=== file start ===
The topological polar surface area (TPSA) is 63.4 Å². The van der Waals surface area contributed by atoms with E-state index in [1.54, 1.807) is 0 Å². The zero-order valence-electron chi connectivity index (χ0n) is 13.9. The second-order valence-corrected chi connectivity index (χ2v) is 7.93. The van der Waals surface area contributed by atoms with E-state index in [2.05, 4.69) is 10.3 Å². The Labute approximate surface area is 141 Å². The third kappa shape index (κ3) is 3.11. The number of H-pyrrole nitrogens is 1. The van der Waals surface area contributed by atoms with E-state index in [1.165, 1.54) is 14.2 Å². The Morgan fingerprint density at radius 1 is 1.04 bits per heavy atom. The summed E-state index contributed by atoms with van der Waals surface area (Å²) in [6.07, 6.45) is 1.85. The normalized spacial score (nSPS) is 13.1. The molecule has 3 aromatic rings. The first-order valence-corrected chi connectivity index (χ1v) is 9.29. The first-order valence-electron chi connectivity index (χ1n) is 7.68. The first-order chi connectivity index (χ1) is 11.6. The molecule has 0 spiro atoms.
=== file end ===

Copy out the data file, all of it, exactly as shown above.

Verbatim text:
The topological polar surface area (TPSA) is 63.4 Å². The van der Waals surface area contributed by atoms with E-state index in [1.54, 1.807) is 0 Å². The zero-order valence-electron chi connectivity index (χ0n) is 13.9. The second-order valence-corrected chi connectivity index (χ2v) is 7.93. The van der Waals surface area contributed by atoms with E-state index in [2.05, 4.69) is 10.3 Å². The Labute approximate surface area is 141 Å². The third kappa shape index (κ3) is 3.11. The number of H-pyrrole nitrogens is 1. The van der Waals surface area contributed by atoms with E-state index in [1.165, 1.54) is 14.2 Å². The Morgan fingerprint density at radius 1 is 1.04 bits per heavy atom. The summed E-state index contributed by atoms with van der Waals surface area (Å²) in [6.07, 6.45) is 1.85. The normalized spacial score (nSPS) is 13.1. The molecule has 3 aromatic rings. The first-order valence-corrected chi connectivity index (χ1v) is 9.29. The first-order valence-electron chi connectivity index (χ1n) is 7.68. The first-order chi connectivity index (χ1) is 11.6. The molecule has 0 spiro atoms.